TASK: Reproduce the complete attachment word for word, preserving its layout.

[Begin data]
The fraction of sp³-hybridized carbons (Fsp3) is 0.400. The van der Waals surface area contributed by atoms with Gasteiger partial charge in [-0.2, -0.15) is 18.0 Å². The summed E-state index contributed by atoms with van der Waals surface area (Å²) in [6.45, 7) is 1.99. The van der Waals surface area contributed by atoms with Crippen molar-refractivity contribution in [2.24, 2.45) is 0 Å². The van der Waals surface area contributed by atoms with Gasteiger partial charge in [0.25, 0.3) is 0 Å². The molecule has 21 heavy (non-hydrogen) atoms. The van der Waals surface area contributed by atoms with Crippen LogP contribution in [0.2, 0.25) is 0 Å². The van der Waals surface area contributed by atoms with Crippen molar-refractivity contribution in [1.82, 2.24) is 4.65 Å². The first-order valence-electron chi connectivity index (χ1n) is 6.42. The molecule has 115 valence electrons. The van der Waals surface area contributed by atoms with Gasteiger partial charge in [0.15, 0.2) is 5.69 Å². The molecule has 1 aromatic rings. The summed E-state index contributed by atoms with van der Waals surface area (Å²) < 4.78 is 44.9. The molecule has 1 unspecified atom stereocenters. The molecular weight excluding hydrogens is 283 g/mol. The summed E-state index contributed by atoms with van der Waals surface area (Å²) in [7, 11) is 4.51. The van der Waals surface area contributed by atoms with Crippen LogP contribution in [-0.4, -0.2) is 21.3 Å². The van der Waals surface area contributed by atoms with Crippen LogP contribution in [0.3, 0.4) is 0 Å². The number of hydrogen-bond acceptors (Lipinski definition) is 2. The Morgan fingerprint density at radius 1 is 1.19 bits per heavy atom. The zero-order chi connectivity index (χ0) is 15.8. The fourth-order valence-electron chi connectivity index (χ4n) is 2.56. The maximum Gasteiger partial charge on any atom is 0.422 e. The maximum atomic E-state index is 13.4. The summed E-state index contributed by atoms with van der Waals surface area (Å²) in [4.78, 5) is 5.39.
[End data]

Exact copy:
The fraction of sp³-hybridized carbons (Fsp3) is 0.400. The van der Waals surface area contributed by atoms with Gasteiger partial charge in [-0.2, -0.15) is 18.0 Å². The summed E-state index contributed by atoms with van der Waals surface area (Å²) in [6.45, 7) is 1.99. The van der Waals surface area contributed by atoms with Crippen molar-refractivity contribution in [2.24, 2.45) is 0 Å². The van der Waals surface area contributed by atoms with Gasteiger partial charge in [0.25, 0.3) is 0 Å². The molecule has 21 heavy (non-hydrogen) atoms. The van der Waals surface area contributed by atoms with Crippen LogP contribution in [0.2, 0.25) is 0 Å². The van der Waals surface area contributed by atoms with Crippen molar-refractivity contribution in [1.82, 2.24) is 4.65 Å². The first-order valence-electron chi connectivity index (χ1n) is 6.42. The molecule has 115 valence electrons. The van der Waals surface area contributed by atoms with Gasteiger partial charge in [0.15, 0.2) is 5.69 Å². The molecule has 1 aromatic rings. The summed E-state index contributed by atoms with van der Waals surface area (Å²) < 4.78 is 44.9. The molecule has 1 unspecified atom stereocenters. The molecular weight excluding hydrogens is 283 g/mol. The summed E-state index contributed by atoms with van der Waals surface area (Å²) in [7, 11) is 4.51. The van der Waals surface area contributed by atoms with Crippen LogP contribution in [-0.4, -0.2) is 21.3 Å². The van der Waals surface area contributed by atoms with Crippen LogP contribution in [0.3, 0.4) is 0 Å². The number of hydrogen-bond acceptors (Lipinski definition) is 2. The Morgan fingerprint density at radius 1 is 1.19 bits per heavy atom. The zero-order chi connectivity index (χ0) is 15.8. The fourth-order valence-electron chi connectivity index (χ4n) is 2.56. The maximum Gasteiger partial charge on any atom is 0.422 e. The maximum atomic E-state index is 13.4. The summed E-state index contributed by atoms with van der Waals surface area (Å²) in [4.78, 5) is 5.39.